Stimulating Health, Education, and Welfare

This is Alan Reynolds, writing in today's Wall Street Journal:

The December unemployment rate was only 2.3% for government workers and 3.8% in education and health. Unemployment rates in manufacturing and construction, by contrast, were 8.3% and 15.2% respectively. Yet 39% of the $550 billion in the bill would go to state and local governments. Another 17.3% would go to health and education — sectors where relatively secure government jobs are also prevalent.

Comments (6)

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  1. Joe S. says:

    This is a great article by Alan. One of his best.

  2. Larry C. says:

    Agree, Joe. This stimulus package is turning out to be a total scam.

  3. Ken says:

    There must be some public choice principle at work here. Why are politicians spending the most money where there is the least need?

  4. Richard Walker says:

    Here is the CBO’s estimate of the spending provisions of the Senate appropriations economic stimulus package:

    • • Only 12.1% will be spent this year.
    • • Only 49.3% will be spent over the next two years.
    • • The full package will not be exhausted until ten years.

    Obviously, they expect the problem of recession to be around for a long, long time.

  5. Lesley Albanese says:

    See Cato’s full-page ad in today’s New York Times (page A11) challenging President Obama’s belief that there is no disagreement on the need for massive government spending to stimulate the economy. In fact, many economists disagree. Hundreds of them, including Nobel laureates and other prominent scholars, have signed our statement that lower tax rates and a reduction in the burden of government are the best ways of using fiscal policy to boost growth.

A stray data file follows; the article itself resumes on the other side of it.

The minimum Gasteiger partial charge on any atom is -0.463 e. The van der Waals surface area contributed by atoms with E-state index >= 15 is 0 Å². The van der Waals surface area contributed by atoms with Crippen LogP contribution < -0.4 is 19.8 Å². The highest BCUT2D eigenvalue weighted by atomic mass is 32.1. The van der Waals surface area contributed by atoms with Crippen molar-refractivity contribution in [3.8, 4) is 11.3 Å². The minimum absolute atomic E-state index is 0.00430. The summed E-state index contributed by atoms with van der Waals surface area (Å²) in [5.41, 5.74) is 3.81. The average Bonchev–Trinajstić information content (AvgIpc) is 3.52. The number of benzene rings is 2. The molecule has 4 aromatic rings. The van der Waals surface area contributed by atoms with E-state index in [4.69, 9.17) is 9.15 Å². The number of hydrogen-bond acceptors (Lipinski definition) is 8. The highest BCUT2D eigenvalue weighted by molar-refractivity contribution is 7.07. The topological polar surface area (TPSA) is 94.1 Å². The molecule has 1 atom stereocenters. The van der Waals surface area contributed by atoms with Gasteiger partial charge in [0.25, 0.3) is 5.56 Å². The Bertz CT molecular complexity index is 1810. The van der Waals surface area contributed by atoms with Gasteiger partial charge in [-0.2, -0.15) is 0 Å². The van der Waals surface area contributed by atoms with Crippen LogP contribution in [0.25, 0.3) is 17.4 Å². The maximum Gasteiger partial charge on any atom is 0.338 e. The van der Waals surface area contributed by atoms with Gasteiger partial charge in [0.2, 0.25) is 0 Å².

To check out the ad and back up studies, please visit our website at

  6. Velma Troup says:

    Education is undoubtedly a vital field, because everything in civilization is determined by education. I saw that on a website someplace — a non-profit organization in the Philippines. Teachers strive at their craft (most of them, anyway). But there are several who appear to have a gift to inspire. My high school world history teacher was one particular. She had lived in China as a kid. When she taught in Rockville, Maryland, you could actually feel the wisdom of all her experience. She didn’t have us memorize dates. That had been the first excellent thing I had heard from a history tutor. What she said next took the subject several magnitudes higher in value. She wanted us to know the motivations of history — the deeply visceral, human aspects of what can otherwise be a deadly dry subject. Jaime Escalante of “Stand and Deliver” fame, dared to dream big. Calculus for the typically dropout crowd? Pushing them to go on to college? Wow. And I have this book called, “Calculus Made Easy,” by Sylvanus P. Thompson, first published in 1910. It’s been through lots of printings all to create a straightforward subject simple. What are we able to do to create more teachers who inspire world-changing quality? Einstein once revealed that imagination is much more important than knowledge. Knowledge can give you the inspiration. Imagination may take you to the stars. Don’t our kids ought to get better?